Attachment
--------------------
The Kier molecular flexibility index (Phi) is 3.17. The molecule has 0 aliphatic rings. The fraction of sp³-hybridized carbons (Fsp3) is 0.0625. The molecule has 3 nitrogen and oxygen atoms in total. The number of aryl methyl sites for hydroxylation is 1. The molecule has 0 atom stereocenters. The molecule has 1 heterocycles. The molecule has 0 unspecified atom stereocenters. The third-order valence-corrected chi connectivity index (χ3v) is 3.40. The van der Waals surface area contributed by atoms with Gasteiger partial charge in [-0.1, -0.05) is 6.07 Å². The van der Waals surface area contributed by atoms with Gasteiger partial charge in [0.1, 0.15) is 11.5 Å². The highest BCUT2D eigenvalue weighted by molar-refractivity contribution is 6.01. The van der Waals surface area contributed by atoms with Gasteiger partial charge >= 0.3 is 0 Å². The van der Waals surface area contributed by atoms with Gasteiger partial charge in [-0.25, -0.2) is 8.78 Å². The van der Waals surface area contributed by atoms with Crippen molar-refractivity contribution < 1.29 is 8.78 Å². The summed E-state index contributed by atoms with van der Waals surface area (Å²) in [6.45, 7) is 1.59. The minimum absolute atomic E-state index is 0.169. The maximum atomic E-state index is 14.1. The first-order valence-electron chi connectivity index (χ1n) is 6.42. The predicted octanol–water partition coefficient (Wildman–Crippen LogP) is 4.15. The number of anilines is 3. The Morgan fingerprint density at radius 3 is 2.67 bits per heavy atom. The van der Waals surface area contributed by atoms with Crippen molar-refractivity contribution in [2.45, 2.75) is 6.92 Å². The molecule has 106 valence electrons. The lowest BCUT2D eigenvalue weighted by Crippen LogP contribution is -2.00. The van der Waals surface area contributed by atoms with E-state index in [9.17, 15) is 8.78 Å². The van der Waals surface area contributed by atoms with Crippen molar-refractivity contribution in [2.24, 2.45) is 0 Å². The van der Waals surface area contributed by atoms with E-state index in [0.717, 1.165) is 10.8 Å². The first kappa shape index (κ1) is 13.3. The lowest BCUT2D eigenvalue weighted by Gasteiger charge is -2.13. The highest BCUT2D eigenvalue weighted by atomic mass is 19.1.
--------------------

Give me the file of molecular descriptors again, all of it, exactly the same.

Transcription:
The Kier molecular flexibility index (Phi) is 3.17. The molecule has 0 aliphatic rings. The fraction of sp³-hybridized carbons (Fsp3) is 0.0625. The molecule has 3 nitrogen and oxygen atoms in total. The number of aryl methyl sites for hydroxylation is 1. The molecule has 0 atom stereocenters. The molecule has 1 heterocycles. The molecule has 0 unspecified atom stereocenters. The third-order valence-corrected chi connectivity index (χ3v) is 3.40. The van der Waals surface area contributed by atoms with Gasteiger partial charge in [-0.1, -0.05) is 6.07 Å². The van der Waals surface area contributed by atoms with Gasteiger partial charge in [0.1, 0.15) is 11.5 Å². The highest BCUT2D eigenvalue weighted by molar-refractivity contribution is 6.01. The van der Waals surface area contributed by atoms with Gasteiger partial charge >= 0.3 is 0 Å². The van der Waals surface area contributed by atoms with Gasteiger partial charge in [-0.25, -0.2) is 8.78 Å². The van der Waals surface area contributed by atoms with Crippen molar-refractivity contribution < 1.29 is 8.78 Å². The summed E-state index contributed by atoms with van der Waals surface area (Å²) in [6.45, 7) is 1.59. The minimum absolute atomic E-state index is 0.169. The maximum atomic E-state index is 14.1. The first-order valence-electron chi connectivity index (χ1n) is 6.42. The predicted octanol–water partition coefficient (Wildman–Crippen LogP) is 4.15. The number of anilines is 3. The Morgan fingerprint density at radius 3 is 2.67 bits per heavy atom. The van der Waals surface area contributed by atoms with Crippen molar-refractivity contribution in [2.45, 2.75) is 6.92 Å². The molecule has 106 valence electrons. The lowest BCUT2D eigenvalue weighted by Crippen LogP contribution is -2.00. The van der Waals surface area contributed by atoms with E-state index in [9.17, 15) is 8.78 Å². The van der Waals surface area contributed by atoms with Crippen molar-refractivity contribution in [2.24, 2.45) is 0 Å². The van der Waals surface area contributed by atoms with E-state index in [0.717, 1.165) is 10.8 Å². The first kappa shape index (κ1) is 13.3. The lowest BCUT2D eigenvalue weighted by Gasteiger charge is -2.13. The highest BCUT2D eigenvalue weighted by atomic mass is 19.1.